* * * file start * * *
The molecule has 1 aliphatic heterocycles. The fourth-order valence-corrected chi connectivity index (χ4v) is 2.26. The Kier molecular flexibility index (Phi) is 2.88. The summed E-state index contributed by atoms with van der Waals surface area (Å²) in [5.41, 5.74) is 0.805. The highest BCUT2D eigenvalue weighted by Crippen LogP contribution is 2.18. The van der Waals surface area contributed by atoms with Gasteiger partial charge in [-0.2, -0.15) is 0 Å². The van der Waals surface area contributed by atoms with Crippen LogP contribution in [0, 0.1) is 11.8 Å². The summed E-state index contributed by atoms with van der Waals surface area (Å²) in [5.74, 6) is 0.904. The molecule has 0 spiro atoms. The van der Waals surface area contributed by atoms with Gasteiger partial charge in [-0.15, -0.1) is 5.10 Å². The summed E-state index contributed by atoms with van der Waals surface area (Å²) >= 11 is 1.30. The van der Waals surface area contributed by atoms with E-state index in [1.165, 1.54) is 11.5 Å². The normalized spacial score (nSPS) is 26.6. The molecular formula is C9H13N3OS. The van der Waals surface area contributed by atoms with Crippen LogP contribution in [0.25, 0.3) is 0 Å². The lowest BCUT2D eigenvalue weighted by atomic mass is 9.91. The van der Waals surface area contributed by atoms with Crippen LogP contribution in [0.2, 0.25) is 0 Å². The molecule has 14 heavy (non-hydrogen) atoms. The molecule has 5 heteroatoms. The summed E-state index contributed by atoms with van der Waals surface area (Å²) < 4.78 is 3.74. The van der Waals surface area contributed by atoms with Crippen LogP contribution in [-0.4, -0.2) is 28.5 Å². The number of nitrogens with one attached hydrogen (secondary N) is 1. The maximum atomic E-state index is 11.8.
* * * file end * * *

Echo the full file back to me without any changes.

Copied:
The molecule has 1 aliphatic heterocycles. The fourth-order valence-corrected chi connectivity index (χ4v) is 2.26. The Kier molecular flexibility index (Phi) is 2.88. The summed E-state index contributed by atoms with van der Waals surface area (Å²) in [5.41, 5.74) is 0.805. The highest BCUT2D eigenvalue weighted by Crippen LogP contribution is 2.18. The van der Waals surface area contributed by atoms with Gasteiger partial charge in [-0.2, -0.15) is 0 Å². The van der Waals surface area contributed by atoms with Crippen LogP contribution in [0, 0.1) is 11.8 Å². The summed E-state index contributed by atoms with van der Waals surface area (Å²) in [5.74, 6) is 0.904. The molecule has 0 spiro atoms. The van der Waals surface area contributed by atoms with Gasteiger partial charge in [-0.15, -0.1) is 5.10 Å². The summed E-state index contributed by atoms with van der Waals surface area (Å²) >= 11 is 1.30. The van der Waals surface area contributed by atoms with E-state index in [1.165, 1.54) is 11.5 Å². The normalized spacial score (nSPS) is 26.6. The molecular formula is C9H13N3OS. The van der Waals surface area contributed by atoms with Crippen LogP contribution in [0.25, 0.3) is 0 Å². The lowest BCUT2D eigenvalue weighted by atomic mass is 9.91. The van der Waals surface area contributed by atoms with Crippen LogP contribution in [0.2, 0.25) is 0 Å². The molecule has 14 heavy (non-hydrogen) atoms. The molecule has 5 heteroatoms. The summed E-state index contributed by atoms with van der Waals surface area (Å²) < 4.78 is 3.74. The van der Waals surface area contributed by atoms with Crippen LogP contribution in [-0.4, -0.2) is 28.5 Å². The number of nitrogens with one attached hydrogen (secondary N) is 1. The maximum atomic E-state index is 11.8.